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Sunglasses that sound cool

With Bose Frames, the company tries to deliver an audio version of augmented reality.Bose Corp.

I’m about due for a new pair of glasses. Perhaps I should buy them from Bose.

Yes, I said Bose, the Framingham audio equipment company. No, Bose has not acquired LensCrafters — the company has begun making its own line of sunglasses.

They’re called Bose Frames — cool-looking spectacles that sell for $200 and sound pretty good. Yes, I said sound. This is Bose we’re talking about. So of course their glasses play music. Think of them as see-through speakers.

For about $50 more than the cost of a typical pair of Ray-Bans, Bose delivers battery-powered sunglasses packed with little Bluetooth speakers that pump high-quality audio from your smartphone into your ears, without headphones or earbuds.

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It doesn’t seem as if it ought to work — and when you’re in a noisy environment, it doesn’t. But in low-noise settings, Bose Frames sound unexpectedly rich and mellow. There’s also a microphone on board, enabling the glasses to act as a hands-free headset for your mobile phone.

The power button also doubles as a control for your smartphone’s personal-assistant software — Google Assistant or Apple’s Siri. Hold down the button and you can dial phone numbers by voice or ask for the latest weather report.

Bose Frames are available only as sunglasses, at least for now, with no option to add custom prescription lenses. So to test them, I had to walk around half-blind. But I could still hear. And not just Art Tatum piano riffs or Eddie Van Halen guitar solos, but all the usual sounds of everyday life. Standard earphones deliver isolation along with the music, and that’s often what we want. But with Bose Frames, the tunes mix with the ambient noise of the world, adding one more layer of sound.

And yet Bose Frames are supposed to do considerably more. They contain a mess of navigational electronics, including a compass, an accelerometer to measure your speed of motion, and a gyroscope. In effect, the frames can measure subtle movements of your head, calculate your speed and direction of travel, and figure out which way you’re looking.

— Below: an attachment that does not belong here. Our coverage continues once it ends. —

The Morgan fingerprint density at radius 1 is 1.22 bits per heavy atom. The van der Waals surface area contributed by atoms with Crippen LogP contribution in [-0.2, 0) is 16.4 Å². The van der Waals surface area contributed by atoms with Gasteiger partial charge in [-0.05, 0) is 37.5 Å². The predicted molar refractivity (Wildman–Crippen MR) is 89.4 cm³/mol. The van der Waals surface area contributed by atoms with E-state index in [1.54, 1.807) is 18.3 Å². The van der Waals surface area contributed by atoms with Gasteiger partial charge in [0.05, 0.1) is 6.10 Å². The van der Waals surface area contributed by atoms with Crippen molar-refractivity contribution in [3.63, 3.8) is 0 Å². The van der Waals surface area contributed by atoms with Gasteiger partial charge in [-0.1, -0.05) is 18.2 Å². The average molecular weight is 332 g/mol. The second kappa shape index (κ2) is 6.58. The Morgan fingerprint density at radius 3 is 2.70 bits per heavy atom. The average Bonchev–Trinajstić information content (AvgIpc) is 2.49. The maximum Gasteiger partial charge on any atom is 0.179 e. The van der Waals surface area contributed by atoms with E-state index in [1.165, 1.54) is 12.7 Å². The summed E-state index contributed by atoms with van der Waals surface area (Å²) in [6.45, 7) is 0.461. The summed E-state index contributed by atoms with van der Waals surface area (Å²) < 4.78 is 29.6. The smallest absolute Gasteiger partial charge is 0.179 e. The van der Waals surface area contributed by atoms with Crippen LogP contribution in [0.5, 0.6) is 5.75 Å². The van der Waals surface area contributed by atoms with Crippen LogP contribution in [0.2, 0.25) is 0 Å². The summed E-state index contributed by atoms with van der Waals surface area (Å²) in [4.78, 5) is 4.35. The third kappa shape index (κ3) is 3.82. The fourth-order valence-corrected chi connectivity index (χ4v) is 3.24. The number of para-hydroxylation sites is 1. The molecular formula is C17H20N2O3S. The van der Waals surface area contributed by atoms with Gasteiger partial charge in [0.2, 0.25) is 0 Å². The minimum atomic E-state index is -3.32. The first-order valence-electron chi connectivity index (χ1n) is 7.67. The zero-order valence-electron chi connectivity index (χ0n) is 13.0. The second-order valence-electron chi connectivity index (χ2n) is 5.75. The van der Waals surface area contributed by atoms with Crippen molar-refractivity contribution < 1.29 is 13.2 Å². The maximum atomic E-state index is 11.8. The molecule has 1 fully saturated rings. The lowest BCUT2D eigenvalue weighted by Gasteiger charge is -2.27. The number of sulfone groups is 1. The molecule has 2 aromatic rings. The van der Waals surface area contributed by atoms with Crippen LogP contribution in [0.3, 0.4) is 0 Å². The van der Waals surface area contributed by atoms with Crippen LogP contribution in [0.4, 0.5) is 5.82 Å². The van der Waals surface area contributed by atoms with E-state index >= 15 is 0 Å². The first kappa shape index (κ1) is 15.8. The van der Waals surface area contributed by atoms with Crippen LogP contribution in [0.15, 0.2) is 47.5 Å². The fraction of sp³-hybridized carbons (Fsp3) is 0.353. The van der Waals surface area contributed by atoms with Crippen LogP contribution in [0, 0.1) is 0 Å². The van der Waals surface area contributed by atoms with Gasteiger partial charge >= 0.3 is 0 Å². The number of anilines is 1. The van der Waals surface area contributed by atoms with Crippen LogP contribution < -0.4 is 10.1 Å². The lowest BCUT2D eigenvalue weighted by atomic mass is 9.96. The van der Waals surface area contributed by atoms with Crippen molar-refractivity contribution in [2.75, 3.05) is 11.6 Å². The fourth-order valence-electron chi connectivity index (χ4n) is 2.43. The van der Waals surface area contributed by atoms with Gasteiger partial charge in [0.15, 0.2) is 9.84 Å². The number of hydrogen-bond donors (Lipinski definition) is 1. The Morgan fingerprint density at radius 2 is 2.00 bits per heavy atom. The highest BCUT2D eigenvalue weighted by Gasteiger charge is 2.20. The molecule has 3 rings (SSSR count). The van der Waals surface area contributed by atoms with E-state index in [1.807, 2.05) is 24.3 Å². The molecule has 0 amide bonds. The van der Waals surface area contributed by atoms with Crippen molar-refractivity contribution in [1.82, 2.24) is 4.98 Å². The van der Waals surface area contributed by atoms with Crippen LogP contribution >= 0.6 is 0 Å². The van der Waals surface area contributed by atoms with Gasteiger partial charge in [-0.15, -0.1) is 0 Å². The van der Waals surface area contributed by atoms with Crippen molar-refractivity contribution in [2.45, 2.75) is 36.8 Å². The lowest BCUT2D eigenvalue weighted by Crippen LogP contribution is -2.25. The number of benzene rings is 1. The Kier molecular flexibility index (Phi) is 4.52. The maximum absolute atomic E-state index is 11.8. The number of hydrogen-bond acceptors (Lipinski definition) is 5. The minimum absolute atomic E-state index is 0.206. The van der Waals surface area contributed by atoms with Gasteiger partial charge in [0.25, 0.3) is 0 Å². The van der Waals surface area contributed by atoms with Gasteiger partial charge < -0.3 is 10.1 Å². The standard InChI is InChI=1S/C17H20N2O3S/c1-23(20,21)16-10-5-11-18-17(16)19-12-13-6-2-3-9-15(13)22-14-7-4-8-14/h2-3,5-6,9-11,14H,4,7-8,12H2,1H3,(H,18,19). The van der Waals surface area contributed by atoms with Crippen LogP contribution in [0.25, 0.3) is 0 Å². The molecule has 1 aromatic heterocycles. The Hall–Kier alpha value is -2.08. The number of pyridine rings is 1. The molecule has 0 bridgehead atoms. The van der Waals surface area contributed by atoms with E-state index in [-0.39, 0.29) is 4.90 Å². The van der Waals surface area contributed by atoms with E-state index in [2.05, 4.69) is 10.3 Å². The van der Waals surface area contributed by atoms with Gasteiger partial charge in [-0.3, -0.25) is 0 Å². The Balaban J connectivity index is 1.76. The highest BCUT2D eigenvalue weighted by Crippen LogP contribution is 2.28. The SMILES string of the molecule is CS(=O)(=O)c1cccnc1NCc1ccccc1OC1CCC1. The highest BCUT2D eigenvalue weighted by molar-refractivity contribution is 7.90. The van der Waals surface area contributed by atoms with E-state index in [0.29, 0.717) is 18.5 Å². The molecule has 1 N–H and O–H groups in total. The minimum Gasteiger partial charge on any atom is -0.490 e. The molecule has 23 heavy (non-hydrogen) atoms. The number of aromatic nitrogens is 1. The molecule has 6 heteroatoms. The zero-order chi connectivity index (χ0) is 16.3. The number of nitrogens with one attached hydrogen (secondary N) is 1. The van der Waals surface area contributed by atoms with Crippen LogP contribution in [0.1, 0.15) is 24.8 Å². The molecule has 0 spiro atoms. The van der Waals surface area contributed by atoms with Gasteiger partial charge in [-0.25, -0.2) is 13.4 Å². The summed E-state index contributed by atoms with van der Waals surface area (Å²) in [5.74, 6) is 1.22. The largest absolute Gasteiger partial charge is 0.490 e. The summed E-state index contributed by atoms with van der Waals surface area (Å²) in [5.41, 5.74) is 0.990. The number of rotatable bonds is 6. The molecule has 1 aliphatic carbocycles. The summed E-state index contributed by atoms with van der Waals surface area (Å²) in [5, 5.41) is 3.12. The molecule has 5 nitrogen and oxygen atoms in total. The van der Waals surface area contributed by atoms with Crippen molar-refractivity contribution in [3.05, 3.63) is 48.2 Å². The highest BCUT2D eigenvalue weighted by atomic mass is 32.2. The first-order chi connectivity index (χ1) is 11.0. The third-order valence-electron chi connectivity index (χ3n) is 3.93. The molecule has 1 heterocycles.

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Why build glasses capable of doing all that? Because Bose is trying to cash in on the concept of augmented reality — the idea of combining digital data with the real world.

AR technology is usually visual, relying on smartphone apps or head-mounted devices like Microsoft’s HoloLens. These project digital images that appear to be pasted on top of objects. For instance, a tourist on Boston’s Freedom Trail would see the names and dates of important events projected onto the places where they happened. But AR headgear is costly and heavy, while smartphone versions look crude and jittery. No wonder it hasn’t caught on.

So why not do AR with sound instead? Someone might create an audio tour of the Freedom Trail that fills your ears with the angry cries of outraged colonists as you walk toward the site of the Boston Massacre and delivers a fusillade of virtual gunshots when you arrive at the exact spot.

That’s the sort of thing Bose has in mind. To do it with precision, the audio software would need your precise location, and data on which way you’re moving and how fast. The navigation chips in the glasses could share this data with the audio-tour app so it knows which sounds to play, and how loud. It could even play directional tricks, having noises seem to come from the left or right, or from behind.

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Like visual AR, it seems irresistibly cool. And Bose audio AR isn’t just for sunglasses. The company has added the technology to a couple of its latest headphones.

There’s just one problem. Like visual AR, Bose audio AR doesn’t work. At least, not yet. The few compatible apps that I tested were pretty much useless.

The biggest disappointment was Walc, a pedestrian navigation app that’s supposed to call out landmarks to help you find your way, using data from the Bose Frames to figure out what you’re looking at. Instead of saying “Turn left on Main Street,” Walc is supposed to say something like “Do you see the gas station on the corner of Fifth and Main? Turn left there.”

It’s a great idea. I wish it worked. But instead of singling out big, obvious landmarks like the corner drugstore, during a walk in downtown Boston Walc kept pointing out businesses and people who were nowhere to be seen — probably the upstairs occupants of various skyscrapers.

It’s a shame, but then augmented reality has been disappointing technology buffs for years. Luckily, Bose Frames has a lot more to offer — stylish looks and lovely sound. They’re not that much more expensive than a standard pair of glasses, and the company says it may offer an option to plug in prescription lenses. So while I’m not quite sold on Bose Frames, it’s just possible my next pair of glasses will sing to me.

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Hiawatha Bray can be reached at hiawatha.bray@globe.com. Follow him on Twitter @GlobeTechLab.